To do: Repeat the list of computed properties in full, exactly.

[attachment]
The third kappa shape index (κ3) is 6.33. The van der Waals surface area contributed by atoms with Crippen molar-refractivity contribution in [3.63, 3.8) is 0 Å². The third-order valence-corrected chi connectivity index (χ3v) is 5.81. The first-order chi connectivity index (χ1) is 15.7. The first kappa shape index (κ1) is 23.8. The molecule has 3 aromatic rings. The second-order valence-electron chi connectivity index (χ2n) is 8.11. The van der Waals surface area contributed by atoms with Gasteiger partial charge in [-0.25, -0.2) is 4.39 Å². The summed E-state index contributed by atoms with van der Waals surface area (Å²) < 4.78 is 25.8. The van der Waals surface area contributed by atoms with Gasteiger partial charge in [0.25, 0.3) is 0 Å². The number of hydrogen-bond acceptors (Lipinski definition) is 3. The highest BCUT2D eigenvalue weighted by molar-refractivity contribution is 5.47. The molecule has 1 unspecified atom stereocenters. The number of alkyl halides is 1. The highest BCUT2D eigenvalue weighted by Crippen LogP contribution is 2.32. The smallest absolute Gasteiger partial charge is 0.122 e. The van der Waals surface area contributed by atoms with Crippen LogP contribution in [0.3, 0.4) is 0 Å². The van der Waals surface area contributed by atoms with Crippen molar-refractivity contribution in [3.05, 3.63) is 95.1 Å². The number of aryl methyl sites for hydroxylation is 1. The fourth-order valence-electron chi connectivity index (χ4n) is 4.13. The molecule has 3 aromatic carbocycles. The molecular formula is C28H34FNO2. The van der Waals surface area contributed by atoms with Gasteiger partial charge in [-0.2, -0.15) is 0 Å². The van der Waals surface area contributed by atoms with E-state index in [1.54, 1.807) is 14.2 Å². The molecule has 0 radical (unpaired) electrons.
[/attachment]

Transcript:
The third kappa shape index (κ3) is 6.33. The van der Waals surface area contributed by atoms with Crippen molar-refractivity contribution in [3.63, 3.8) is 0 Å². The third-order valence-corrected chi connectivity index (χ3v) is 5.81. The first-order chi connectivity index (χ1) is 15.7. The first kappa shape index (κ1) is 23.8. The molecule has 3 aromatic rings. The second-order valence-electron chi connectivity index (χ2n) is 8.11. The van der Waals surface area contributed by atoms with Gasteiger partial charge in [-0.25, -0.2) is 4.39 Å². The summed E-state index contributed by atoms with van der Waals surface area (Å²) < 4.78 is 25.8. The van der Waals surface area contributed by atoms with Gasteiger partial charge in [0.25, 0.3) is 0 Å². The number of hydrogen-bond acceptors (Lipinski definition) is 3. The highest BCUT2D eigenvalue weighted by molar-refractivity contribution is 5.47. The molecule has 1 unspecified atom stereocenters. The number of alkyl halides is 1. The highest BCUT2D eigenvalue weighted by Crippen LogP contribution is 2.32. The smallest absolute Gasteiger partial charge is 0.122 e. The van der Waals surface area contributed by atoms with Crippen LogP contribution in [0.3, 0.4) is 0 Å². The van der Waals surface area contributed by atoms with Crippen molar-refractivity contribution in [3.05, 3.63) is 95.1 Å². The number of aryl methyl sites for hydroxylation is 1. The fourth-order valence-electron chi connectivity index (χ4n) is 4.13. The molecule has 3 aromatic carbocycles. The molecular formula is C28H34FNO2. The van der Waals surface area contributed by atoms with Gasteiger partial charge in [-0.2, -0.15) is 0 Å². The van der Waals surface area contributed by atoms with E-state index in [1.54, 1.807) is 14.2 Å². The molecule has 0 radical (unpaired) electrons.